If someone wants to pat your pup, have them crouch down (if possible) and allow your pup to approach them. Approaching a dog and standing over it can be awfully intimidating for the dog. You may choose to carry treats with you and ask the other person if they would give your dog a treat (from one of your pups treat bags). Some people do prefer however that their dogs never take food from other people, so this is totally your choice. Remember, be consistent with how you train and you should have less curve balls along the way.
If at any point your puppy tries to get away from another person, allow them to do so and don't force them back for pats. Like humans, sometimes dogs need to say no too.
Whatever you do, always make sure that it is a positive experience for your young pup and if a negative experience arises, finish it off with a positive experience.
I highly recommend crate training your puppy from an early age. Not only are crates great for when you need to go away somewhere, but they are also excellent for when your dog is recovering from desexing or any other kind of surgery or an injury. It is also a great way for your dog to have it's own safe spot for when visitors are over. Some owners apply the rule to visitors that if the dog is in the crate, to leave them be as the dog needs it's own space.
Crate training is very simple. The key is, you want being in the crate to be fun. Start by feeding your dogs meals in the crate with the door open.
Over a period of time, move towards being able to shut the door on the crate whilst the dog eats. After a while, extend that to further times by treating the dog through the bars in the crate, whilst it sits quietly in the crate.
Once they have that downpat, start asking them to go inside the crate and treat them whilst they're in there (non meal times).
Soon enough they will learn that their crate is an excellent place to be. Do not use the crate as a time out area or for any negative associations.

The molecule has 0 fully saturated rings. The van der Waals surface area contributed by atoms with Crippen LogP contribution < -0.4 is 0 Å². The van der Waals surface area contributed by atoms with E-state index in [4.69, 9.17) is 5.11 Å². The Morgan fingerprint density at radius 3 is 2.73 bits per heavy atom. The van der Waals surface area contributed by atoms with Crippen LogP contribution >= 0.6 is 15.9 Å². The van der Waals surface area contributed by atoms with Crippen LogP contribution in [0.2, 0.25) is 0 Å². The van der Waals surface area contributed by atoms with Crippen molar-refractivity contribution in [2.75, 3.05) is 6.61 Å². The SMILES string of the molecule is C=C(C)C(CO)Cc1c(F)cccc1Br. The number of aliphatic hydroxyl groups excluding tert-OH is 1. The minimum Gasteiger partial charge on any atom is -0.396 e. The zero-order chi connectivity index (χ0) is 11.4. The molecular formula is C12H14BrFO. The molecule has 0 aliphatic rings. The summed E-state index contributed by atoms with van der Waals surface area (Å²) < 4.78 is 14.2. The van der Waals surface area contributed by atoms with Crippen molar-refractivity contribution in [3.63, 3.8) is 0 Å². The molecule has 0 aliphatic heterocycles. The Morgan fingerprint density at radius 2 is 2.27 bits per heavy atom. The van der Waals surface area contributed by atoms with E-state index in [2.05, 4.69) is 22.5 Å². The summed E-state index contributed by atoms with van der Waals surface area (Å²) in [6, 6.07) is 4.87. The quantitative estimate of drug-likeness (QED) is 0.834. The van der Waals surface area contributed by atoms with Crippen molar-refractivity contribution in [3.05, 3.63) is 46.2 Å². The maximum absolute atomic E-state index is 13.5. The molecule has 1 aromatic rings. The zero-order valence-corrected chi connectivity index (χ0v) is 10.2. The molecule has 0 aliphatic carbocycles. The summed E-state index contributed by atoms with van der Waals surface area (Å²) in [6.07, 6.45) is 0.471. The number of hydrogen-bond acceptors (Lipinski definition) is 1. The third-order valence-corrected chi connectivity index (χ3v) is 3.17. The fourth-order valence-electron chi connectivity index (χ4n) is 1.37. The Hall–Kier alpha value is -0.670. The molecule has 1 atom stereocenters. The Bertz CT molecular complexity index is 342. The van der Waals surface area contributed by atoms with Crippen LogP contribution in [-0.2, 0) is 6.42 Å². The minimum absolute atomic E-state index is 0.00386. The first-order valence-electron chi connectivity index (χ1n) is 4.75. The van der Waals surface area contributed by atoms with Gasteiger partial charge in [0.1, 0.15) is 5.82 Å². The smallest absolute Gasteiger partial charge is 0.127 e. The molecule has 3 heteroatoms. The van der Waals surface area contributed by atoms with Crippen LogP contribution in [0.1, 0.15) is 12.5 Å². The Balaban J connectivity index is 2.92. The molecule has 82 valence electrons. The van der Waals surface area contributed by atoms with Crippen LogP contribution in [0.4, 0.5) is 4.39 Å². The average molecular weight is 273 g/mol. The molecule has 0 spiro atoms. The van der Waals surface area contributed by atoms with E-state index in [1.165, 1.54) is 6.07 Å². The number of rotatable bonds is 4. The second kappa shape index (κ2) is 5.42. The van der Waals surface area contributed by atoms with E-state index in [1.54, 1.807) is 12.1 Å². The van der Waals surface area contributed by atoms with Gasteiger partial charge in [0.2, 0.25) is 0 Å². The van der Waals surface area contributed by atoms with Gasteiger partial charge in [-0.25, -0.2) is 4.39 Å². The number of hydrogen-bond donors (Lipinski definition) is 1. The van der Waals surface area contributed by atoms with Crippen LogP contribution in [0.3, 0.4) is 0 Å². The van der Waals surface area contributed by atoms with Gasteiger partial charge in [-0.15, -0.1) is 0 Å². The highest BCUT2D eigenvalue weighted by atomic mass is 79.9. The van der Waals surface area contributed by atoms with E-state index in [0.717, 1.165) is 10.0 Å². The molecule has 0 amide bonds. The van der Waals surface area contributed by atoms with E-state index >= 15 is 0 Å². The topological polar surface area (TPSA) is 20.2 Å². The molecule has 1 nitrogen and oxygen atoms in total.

I highly recommend teaching your dog to sit before you open the door to let it out and that the dog waits for your cue before it comes out. To do this, have your dog in the sit position at the door and put your hand on the door latch. If the dog is still sitting, reward the dog, if they move to a stand, take your hand away, ask them to sit and once they sit, reward and try again. Keep going until the dog stays in a sit position whilst you move the latch on the door.
The next step is to open the door slightly. If the dog breaks sit, go back to the start of having them sit, and as per above, keep moving in little steps.
The last step is being able to open the door fully and still having the dog sit until you cue for them to come out. This can take quite some time and may require you to be quick with the door, but it will be worth it in the end. If you prefer to have the dog in a drop/down position rather than a sit position, that is perfectly fine too.
I cannot recommend highly enough how valuable it is to have a crate trained dog. Whilst your dog may very rarely be in a crate, it is far less stressful for them should they ever be required to be restrained in a crate, if they are already crate trained.